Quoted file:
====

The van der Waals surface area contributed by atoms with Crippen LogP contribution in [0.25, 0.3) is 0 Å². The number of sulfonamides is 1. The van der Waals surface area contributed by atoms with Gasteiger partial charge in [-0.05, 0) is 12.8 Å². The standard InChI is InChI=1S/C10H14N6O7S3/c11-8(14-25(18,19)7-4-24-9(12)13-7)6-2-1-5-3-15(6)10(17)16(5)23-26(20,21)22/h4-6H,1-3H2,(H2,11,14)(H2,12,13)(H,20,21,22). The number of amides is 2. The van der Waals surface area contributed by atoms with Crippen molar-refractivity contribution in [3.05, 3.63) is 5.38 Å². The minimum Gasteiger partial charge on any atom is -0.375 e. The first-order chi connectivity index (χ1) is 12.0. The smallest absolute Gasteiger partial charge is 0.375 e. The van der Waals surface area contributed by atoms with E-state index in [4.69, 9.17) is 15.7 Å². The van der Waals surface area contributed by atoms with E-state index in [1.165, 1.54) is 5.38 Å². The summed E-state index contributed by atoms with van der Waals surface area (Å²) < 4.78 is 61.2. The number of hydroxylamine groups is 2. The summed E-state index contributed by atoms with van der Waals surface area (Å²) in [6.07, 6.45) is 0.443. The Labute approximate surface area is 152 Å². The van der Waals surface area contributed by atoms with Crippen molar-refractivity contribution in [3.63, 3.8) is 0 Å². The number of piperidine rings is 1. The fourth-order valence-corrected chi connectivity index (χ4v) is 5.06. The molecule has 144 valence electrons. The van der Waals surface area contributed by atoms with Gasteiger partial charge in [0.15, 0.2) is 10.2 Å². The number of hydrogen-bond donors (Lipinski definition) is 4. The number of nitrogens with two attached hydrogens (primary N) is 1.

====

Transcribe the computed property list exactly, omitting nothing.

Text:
The van der Waals surface area contributed by atoms with Crippen LogP contribution in [0.25, 0.3) is 0 Å². The number of sulfonamides is 1. The van der Waals surface area contributed by atoms with Gasteiger partial charge in [-0.05, 0) is 12.8 Å². The standard InChI is InChI=1S/C10H14N6O7S3/c11-8(14-25(18,19)7-4-24-9(12)13-7)6-2-1-5-3-15(6)10(17)16(5)23-26(20,21)22/h4-6H,1-3H2,(H2,11,14)(H2,12,13)(H,20,21,22). The number of amides is 2. The van der Waals surface area contributed by atoms with Crippen molar-refractivity contribution in [3.05, 3.63) is 5.38 Å². The minimum Gasteiger partial charge on any atom is -0.375 e. The first-order chi connectivity index (χ1) is 12.0. The smallest absolute Gasteiger partial charge is 0.375 e. The van der Waals surface area contributed by atoms with E-state index in [4.69, 9.17) is 15.7 Å². The van der Waals surface area contributed by atoms with E-state index in [1.165, 1.54) is 5.38 Å². The summed E-state index contributed by atoms with van der Waals surface area (Å²) < 4.78 is 61.2. The number of hydroxylamine groups is 2. The summed E-state index contributed by atoms with van der Waals surface area (Å²) in [6.07, 6.45) is 0.443. The Labute approximate surface area is 152 Å². The van der Waals surface area contributed by atoms with Crippen molar-refractivity contribution in [3.63, 3.8) is 0 Å². The number of piperidine rings is 1. The fourth-order valence-corrected chi connectivity index (χ4v) is 5.06. The molecule has 144 valence electrons. The van der Waals surface area contributed by atoms with Gasteiger partial charge in [0.15, 0.2) is 10.2 Å². The number of hydrogen-bond donors (Lipinski definition) is 4. The number of nitrogens with two attached hydrogens (primary N) is 1.